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Sensor integrated into RFA needle offers surgical accuracy


Researchers in South Korea have designed a thin polymeric sensor on a radiofrequency ablation needle to monitor temperature and pressure in real time.

RFA
Schematic illustrations of the sensor-integrated RFA needle toward real-time pressure and temperature monitoring during RFA procedures, and confirmation of its feasibility in pre-clinical and clinical trials (Image: KAIST)

The sensors, integrated onto a 1.5mm diameter needle tip, are said to have proven their efficacy during clinical tests and expect to provide a new opportunity for safer and more effective medical practices.

Radiofrequency ablation (RFA) is a minimally invasive surgery technique for removing tumours and treating cardiovascular disease. During a procedure, an unintended audible ‘steam pop’ can occur due to the increased internal steam pressure in the area being ablated. According to the team at KAIST (Korea Advanced Institute of Science and Technology) this phenomenon has been cited as a cause of various negative thermal and mechanical effects on neighbouring tissue.

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KAIST’s Professor Inkyu Park said that his team’s integrated sensors reliably detected the occurrence of steam pop. The sensors also monitor rapidly spreading hot steam in tissue. It is expected that the diverse properties of tissue undergoing RFA could be checked by utilising the physical sensors integrated on the needle.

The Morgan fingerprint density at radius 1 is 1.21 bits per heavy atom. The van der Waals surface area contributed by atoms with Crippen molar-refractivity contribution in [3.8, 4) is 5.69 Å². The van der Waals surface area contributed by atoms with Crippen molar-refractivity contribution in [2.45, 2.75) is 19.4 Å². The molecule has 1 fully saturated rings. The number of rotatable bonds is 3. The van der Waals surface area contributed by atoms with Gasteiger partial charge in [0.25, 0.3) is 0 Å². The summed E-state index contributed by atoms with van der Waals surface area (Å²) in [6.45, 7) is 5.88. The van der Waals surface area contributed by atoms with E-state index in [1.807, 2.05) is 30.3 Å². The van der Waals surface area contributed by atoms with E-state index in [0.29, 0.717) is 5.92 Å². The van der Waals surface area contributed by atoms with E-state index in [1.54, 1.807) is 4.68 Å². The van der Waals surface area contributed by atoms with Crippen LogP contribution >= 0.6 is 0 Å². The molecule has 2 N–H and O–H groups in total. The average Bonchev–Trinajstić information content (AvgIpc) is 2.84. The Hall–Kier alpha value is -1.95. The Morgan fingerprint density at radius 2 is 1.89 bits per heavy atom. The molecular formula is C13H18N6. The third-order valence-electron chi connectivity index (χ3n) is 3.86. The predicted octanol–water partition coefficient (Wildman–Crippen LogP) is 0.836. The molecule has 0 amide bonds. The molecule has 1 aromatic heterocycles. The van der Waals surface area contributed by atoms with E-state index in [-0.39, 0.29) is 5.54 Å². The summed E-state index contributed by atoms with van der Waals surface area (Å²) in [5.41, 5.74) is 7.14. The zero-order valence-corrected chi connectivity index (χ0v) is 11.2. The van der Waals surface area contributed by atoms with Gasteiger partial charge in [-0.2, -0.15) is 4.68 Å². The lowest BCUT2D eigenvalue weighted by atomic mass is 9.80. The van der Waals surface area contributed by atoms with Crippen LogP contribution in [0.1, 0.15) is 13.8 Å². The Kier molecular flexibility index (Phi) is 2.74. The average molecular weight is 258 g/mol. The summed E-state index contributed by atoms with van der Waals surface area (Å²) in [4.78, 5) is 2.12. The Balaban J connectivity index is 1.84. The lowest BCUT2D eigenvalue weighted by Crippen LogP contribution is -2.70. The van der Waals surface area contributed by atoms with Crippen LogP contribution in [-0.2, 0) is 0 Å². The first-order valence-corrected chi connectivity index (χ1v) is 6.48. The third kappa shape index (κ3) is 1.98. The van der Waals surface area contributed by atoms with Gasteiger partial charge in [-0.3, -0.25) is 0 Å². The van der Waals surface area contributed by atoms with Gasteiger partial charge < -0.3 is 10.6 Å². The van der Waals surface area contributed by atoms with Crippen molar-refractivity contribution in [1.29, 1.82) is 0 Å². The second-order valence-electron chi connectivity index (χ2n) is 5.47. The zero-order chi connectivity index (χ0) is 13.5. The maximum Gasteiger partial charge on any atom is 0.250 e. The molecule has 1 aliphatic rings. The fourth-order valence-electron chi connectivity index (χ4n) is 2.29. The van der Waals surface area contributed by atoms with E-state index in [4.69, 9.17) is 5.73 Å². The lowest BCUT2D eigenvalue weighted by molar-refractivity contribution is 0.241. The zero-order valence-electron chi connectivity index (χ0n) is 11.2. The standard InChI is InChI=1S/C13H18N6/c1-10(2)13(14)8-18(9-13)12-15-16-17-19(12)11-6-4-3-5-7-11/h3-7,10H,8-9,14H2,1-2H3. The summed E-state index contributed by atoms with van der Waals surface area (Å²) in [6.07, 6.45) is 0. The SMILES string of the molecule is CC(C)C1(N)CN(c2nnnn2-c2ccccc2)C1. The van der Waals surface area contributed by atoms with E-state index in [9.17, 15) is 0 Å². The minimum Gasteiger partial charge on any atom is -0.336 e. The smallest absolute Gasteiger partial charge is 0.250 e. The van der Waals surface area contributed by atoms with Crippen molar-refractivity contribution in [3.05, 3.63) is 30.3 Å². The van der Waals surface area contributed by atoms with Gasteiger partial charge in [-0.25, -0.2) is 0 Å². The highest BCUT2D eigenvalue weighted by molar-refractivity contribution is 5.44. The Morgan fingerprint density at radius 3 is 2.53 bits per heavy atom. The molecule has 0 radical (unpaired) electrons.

“We believe that the integrated sensors can provide useful information about a variety of medical procedures and accompanying environmental changes in the human body, and help develop more effective and safer surgical procedures,” Professor Park said in a statement.

Professor Park’s team built a thin film type pressure and temperature sensor stack with a thickness of less than 10μm using a microfabrication process. For the pressure sensor, the team used contact resistance changes between metal electrodes and a carbon nanotube coated polymeric membrane. The entire sensor array was insulated with medical tubes to minimise any exposure of the sensor materials to external tissue and maximise its biocompatibility.

During the clinical trial, the research team found that the accumulated hot steam is suddenly released during steam pops and this hot air spreads to neighbouring tissue, which accelerates the ablation process. Furthermore, using in-situ ultrasound imaging and computational simulations, the research team could confirm the non-uniform temperature distribution around the RFA needle can be one of the primary reasons for the steam popping.

Professor Park added that various physical and chemical sensors for different targets can be added to create other medical devices and industrial tools.

“This result will expand the usability and applicability of current flexible sensor technologies. We are also trying to integrate this sensor onto a 0.3mm diameter needle for in-vivo diagnosis applications and expect that this approach can be applied to other medical treatments as well as the industrial field,” said Professor Park.

The team’s findings have been published in Advanced Science.



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